Report: Porsche Eyes China, North America for Future Cajun Production
More so than ever these days, the auto industry is a global game that requires constant monitoring. To help achieve optimal results, Porsche is looking to expand its production operations outside of Germany, and it's been reported that both Asia and North America are on the radar.
Now offering much more than just the iconic 911, Porsche CEO Matthias Mueeller sees up to 200,000 global sales by 2018. To help reach the ambitious total, new models are being conscripted to service the needs and demands of a wider audience. To that end, the upcoming Cajun small SUV needs accommodations.
Without giving too much information away, Mueeller disclosed to German magazine Focus that Porsche's home plants in Leipzig and Zuffenhausen don't have the capacity to support the marque's sales goals.
"We will consider this year whether to start production in Asia or North America," relayed Mueeller to Focus.
The logical Asian choice is China, where parent company Volkswagen Group enjoys a strong and visible presence. The city of Changchun, located in the northeastern province of Jilin, is a longtime auto industry hub and home to a joint Audi-First Automotive Works factory, where the A4L, A6L, and Q5 are built. Due to platform commonalities, the Cajun could find its way here. It doesn't hurt that Audi is leading the Cajun's development either.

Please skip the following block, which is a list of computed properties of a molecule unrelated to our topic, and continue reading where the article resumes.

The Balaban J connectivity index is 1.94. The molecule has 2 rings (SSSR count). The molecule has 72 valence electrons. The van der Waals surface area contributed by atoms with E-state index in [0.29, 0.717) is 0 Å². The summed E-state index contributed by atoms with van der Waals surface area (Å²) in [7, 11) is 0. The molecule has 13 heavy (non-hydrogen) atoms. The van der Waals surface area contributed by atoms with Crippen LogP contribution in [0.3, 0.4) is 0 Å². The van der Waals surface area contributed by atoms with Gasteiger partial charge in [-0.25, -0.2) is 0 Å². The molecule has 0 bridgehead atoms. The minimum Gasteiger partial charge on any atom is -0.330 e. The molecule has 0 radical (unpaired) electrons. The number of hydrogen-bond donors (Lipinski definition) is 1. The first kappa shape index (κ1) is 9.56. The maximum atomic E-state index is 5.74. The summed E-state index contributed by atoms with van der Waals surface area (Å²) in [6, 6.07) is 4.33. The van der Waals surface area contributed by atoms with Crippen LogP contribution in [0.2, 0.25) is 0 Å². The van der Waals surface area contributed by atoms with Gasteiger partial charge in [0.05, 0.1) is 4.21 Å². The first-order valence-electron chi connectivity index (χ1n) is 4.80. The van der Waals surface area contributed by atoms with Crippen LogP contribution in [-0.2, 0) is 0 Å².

Production possibilities in North America are still up in the air. Both Mexico and the U.S. may be in the running, and with the Cajun not due until 2013, there's still time for plans to change.
Acknowledging his company's heritage, Mueeller took the time to assure the brand's faithful on overseas assembly in another interview with WirtschaftsWoche magazine.
"We are OK as long as we can say our cars are 'engineered by Porsche,'" said Mueeller.
Porsche isn't choosing between Asia and North America just to incite more purist reaction. Both global regions are key for growth, and the number of Chinese dealers is expected to more than double from 35 to 85 brick-and-mortars, eventually hitting 100. As a sign of added commitment, the renowned sports car maker is planning to place a new customer center and test track near the Shanghai International Circuit. The U.S. is Porsche's biggest market.
With the Cajun already inbound, speculation continues to run rampant on a future small roadster and a targa version of the Cayman. The entry-level Boxster and Cayman could soon be built in Osnabrueck, Germany, at a former Karmann plant.
Porsche sold 25,320 vehicles in the U.S. last year, with the Cayenne and Panamera comprising 16,084 of those sales, or just around 63.5 percent of the brand's total.
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